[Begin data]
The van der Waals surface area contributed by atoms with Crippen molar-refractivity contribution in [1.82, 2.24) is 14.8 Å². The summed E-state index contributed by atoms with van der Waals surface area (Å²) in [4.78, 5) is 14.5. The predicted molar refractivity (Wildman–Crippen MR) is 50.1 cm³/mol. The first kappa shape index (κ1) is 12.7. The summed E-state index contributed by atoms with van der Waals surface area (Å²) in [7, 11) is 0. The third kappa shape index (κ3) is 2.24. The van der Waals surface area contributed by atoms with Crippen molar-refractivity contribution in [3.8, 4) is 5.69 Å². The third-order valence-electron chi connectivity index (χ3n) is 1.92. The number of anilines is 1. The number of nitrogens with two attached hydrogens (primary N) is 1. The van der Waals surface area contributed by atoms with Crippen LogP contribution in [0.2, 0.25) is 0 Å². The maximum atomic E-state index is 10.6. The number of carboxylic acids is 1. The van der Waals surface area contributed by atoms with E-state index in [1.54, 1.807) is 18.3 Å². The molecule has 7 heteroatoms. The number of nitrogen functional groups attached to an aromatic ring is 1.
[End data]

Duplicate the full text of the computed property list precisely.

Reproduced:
The van der Waals surface area contributed by atoms with Crippen molar-refractivity contribution in [1.82, 2.24) is 14.8 Å². The summed E-state index contributed by atoms with van der Waals surface area (Å²) in [4.78, 5) is 14.5. The predicted molar refractivity (Wildman–Crippen MR) is 50.1 cm³/mol. The first kappa shape index (κ1) is 12.7. The summed E-state index contributed by atoms with van der Waals surface area (Å²) in [7, 11) is 0. The third kappa shape index (κ3) is 2.24. The van der Waals surface area contributed by atoms with Crippen molar-refractivity contribution in [3.8, 4) is 5.69 Å². The third-order valence-electron chi connectivity index (χ3n) is 1.92. The number of anilines is 1. The number of nitrogens with two attached hydrogens (primary N) is 1. The van der Waals surface area contributed by atoms with Crippen LogP contribution in [0.2, 0.25) is 0 Å². The maximum atomic E-state index is 10.6. The number of carboxylic acids is 1. The van der Waals surface area contributed by atoms with E-state index in [1.54, 1.807) is 18.3 Å². The molecule has 7 heteroatoms. The number of nitrogen functional groups attached to an aromatic ring is 1.